0:20

And the actual marginalization. And so what we're going to do now, is

Â we're going to count the operations used by each of them.

Â So, let's start with a factor product and first let's remind ourselves of what a

Â factor product is doing. So, factor product is taking in this case

Â for example a factor who's scope is AB and one whose scope is BC and producing a

Â factor whose scope is ABC. Now let's think about how each of the

Â numbers in this result is produced. So each of these is a product, in this

Â case of two numbers, one that comes from this table and one that comes from that

Â table. So we have to produce every one of the

Â rows in this in this new table, this new factor, so let's call NK the number of

Â the rows in this new table. And how many operations are there that we

Â need to produce each such row? Well, if we need to multiply in, in this

Â case MK different factors. So for each row.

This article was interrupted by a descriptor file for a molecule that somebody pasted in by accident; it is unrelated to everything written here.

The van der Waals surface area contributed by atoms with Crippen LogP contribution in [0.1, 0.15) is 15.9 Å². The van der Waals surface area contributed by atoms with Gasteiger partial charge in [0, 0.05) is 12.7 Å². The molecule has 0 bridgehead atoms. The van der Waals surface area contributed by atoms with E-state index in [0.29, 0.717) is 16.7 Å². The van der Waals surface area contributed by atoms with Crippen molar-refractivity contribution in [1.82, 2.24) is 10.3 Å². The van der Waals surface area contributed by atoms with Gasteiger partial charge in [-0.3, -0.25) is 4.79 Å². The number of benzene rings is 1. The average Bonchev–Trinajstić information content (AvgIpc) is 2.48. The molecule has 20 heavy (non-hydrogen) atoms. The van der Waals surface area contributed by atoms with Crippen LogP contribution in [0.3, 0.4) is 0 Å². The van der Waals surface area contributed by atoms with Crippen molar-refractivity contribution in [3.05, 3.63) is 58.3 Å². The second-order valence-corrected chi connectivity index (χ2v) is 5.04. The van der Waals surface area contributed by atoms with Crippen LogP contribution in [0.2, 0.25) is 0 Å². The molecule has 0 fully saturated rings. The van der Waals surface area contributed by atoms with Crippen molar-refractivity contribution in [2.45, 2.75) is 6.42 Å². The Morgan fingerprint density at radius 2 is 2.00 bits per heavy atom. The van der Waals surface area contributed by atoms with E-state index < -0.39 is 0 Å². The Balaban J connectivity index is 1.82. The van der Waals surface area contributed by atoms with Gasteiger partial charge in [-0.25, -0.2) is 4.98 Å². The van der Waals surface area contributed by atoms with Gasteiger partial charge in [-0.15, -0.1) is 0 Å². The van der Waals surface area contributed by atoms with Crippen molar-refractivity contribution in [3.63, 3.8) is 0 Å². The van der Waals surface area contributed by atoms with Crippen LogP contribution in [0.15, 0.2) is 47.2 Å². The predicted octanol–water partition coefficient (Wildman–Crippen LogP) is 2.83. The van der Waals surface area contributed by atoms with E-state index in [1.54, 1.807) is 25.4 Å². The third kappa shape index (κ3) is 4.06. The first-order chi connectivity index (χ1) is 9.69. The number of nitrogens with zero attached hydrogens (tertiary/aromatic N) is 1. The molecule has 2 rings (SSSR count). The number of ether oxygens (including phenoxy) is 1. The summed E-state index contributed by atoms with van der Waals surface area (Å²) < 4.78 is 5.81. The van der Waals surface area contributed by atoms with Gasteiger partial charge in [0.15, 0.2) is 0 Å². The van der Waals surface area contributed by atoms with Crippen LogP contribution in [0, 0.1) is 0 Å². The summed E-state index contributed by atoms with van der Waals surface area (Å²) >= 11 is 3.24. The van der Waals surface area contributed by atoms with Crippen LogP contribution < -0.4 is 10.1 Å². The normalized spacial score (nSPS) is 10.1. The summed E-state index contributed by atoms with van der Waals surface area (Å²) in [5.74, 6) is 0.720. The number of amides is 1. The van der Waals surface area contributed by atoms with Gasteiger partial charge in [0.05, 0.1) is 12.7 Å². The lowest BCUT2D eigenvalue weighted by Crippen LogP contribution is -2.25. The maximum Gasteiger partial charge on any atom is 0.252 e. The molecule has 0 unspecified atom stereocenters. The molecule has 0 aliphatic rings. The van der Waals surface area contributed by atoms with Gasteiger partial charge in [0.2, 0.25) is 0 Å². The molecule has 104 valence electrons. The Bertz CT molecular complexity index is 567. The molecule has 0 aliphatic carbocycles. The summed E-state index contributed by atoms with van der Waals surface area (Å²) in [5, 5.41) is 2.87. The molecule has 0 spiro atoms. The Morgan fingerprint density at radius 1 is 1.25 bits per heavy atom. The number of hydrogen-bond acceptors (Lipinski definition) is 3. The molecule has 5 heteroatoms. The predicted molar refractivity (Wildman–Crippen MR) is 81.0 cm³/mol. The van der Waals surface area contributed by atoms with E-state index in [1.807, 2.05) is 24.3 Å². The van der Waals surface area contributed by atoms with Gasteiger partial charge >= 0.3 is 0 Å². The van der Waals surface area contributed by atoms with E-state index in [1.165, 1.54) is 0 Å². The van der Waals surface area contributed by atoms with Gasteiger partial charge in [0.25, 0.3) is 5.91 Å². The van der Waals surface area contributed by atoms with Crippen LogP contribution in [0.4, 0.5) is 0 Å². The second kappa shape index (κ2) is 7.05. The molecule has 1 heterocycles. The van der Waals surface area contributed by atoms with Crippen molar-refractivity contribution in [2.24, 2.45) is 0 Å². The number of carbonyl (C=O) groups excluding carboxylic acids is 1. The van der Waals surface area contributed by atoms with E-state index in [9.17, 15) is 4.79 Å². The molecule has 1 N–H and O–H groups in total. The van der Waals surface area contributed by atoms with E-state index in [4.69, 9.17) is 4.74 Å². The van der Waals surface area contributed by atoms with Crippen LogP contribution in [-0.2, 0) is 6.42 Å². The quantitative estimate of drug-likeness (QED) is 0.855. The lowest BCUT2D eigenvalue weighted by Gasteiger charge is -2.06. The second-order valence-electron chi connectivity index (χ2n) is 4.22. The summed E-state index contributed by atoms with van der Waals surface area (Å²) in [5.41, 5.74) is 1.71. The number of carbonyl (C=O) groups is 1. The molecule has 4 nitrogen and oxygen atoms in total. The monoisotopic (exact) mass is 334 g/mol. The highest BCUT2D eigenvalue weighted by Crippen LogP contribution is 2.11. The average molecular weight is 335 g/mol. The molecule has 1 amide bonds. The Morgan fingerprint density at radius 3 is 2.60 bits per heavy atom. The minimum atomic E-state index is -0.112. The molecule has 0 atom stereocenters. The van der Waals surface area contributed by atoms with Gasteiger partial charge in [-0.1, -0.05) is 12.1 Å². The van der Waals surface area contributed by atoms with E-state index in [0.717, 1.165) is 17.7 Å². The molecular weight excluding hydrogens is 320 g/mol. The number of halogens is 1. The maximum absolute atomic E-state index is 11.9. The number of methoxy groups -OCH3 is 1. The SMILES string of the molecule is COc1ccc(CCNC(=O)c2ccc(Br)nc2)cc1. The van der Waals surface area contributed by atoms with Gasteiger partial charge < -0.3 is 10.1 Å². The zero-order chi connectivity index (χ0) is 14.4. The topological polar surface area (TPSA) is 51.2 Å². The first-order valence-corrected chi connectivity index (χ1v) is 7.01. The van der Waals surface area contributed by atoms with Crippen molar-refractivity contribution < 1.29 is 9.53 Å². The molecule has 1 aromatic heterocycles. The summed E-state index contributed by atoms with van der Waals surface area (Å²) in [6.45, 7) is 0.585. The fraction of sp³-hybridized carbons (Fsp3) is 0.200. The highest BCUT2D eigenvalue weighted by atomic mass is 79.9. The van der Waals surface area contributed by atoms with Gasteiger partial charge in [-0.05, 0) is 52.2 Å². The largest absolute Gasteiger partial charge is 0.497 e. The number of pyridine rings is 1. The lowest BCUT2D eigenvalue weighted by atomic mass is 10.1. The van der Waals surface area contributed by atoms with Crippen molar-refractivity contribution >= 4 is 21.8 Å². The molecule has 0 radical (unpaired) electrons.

Â 2:28

Each one gets added to only one of the rows in the new factor.

Â And so a simple upper bound on the amount of of additions that we need to do is

Â simply the size of this factor nk. So now let's total up the computational

Â complexity of variable elimination. So let's assume that we start with m

Â factors. For Bayesian networks m is really

Â effectively n because we have one factor. For every variable.

Â Which is the CPD. And the reason I wrote less than or equal

Â is because of the reduction by evidence. Now for Markov networks this connection

Â would be larger. So if you think of a grid Markov network

Â or a fully connected Markov network, the number of factors might be so fully

Â connected pairwise Markov networks. The number of factors can actually be

Â larger than the number of variables. So that's why we have the complexity in

Â terms of m as opposed to in terms of n. Now, so that's the set of factors that we

Â start out with and then what happens as we an elimination step, and elimination

Â step picks some of tose factors and generates another factor, but each

Â elimination step generates exactly one factor.

Â 3:50

How many elimination steps do we have? Well, each elimination step corresponds

Â to elimination of one variable, so we have at most, N elimination steps.

Â So the total number of factors that we ever produce is, which we're going to

Â call M star. Is going to be equal to, at the most, M,

Â which is the set of initial factors. Plus the newly generated factors which is

Â at most N. And so all together M star is less than